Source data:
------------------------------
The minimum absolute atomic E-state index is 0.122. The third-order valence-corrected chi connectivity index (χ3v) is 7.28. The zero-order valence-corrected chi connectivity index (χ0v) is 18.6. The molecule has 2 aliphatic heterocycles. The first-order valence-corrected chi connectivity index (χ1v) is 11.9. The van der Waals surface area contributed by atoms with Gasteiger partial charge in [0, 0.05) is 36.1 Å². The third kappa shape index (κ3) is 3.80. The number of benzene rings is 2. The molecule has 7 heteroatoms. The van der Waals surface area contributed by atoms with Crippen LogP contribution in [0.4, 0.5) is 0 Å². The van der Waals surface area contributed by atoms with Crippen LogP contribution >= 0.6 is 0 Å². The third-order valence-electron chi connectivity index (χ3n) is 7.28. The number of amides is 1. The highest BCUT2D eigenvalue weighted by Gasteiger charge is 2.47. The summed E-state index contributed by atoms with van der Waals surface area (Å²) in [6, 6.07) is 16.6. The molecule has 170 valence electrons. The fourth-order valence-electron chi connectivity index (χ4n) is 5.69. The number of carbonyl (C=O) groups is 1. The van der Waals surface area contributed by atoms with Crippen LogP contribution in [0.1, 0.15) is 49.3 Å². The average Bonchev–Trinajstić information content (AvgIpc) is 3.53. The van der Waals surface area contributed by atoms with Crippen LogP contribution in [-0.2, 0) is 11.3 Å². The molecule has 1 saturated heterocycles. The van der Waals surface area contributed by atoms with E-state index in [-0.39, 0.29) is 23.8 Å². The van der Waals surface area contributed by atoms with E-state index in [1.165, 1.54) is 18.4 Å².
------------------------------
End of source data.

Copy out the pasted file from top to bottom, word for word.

The minimum absolute atomic E-state index is 0.122. The third-order valence-corrected chi connectivity index (χ3v) is 7.28. The zero-order valence-corrected chi connectivity index (χ0v) is 18.6. The molecule has 2 aliphatic heterocycles. The first-order valence-corrected chi connectivity index (χ1v) is 11.9. The van der Waals surface area contributed by atoms with Gasteiger partial charge in [0, 0.05) is 36.1 Å². The third kappa shape index (κ3) is 3.80. The number of benzene rings is 2. The molecule has 7 heteroatoms. The van der Waals surface area contributed by atoms with Crippen LogP contribution in [0.4, 0.5) is 0 Å². The van der Waals surface area contributed by atoms with Crippen LogP contribution >= 0.6 is 0 Å². The third-order valence-electron chi connectivity index (χ3n) is 7.28. The number of amides is 1. The highest BCUT2D eigenvalue weighted by Gasteiger charge is 2.47. The summed E-state index contributed by atoms with van der Waals surface area (Å²) in [6, 6.07) is 16.6. The molecule has 170 valence electrons. The fourth-order valence-electron chi connectivity index (χ4n) is 5.69. The number of carbonyl (C=O) groups is 1. The van der Waals surface area contributed by atoms with Crippen LogP contribution in [0.1, 0.15) is 49.3 Å². The average Bonchev–Trinajstić information content (AvgIpc) is 3.53. The van der Waals surface area contributed by atoms with Crippen LogP contribution in [-0.2, 0) is 11.3 Å². The molecule has 1 saturated heterocycles. The van der Waals surface area contributed by atoms with E-state index in [-0.39, 0.29) is 23.8 Å². The van der Waals surface area contributed by atoms with E-state index in [1.165, 1.54) is 18.4 Å².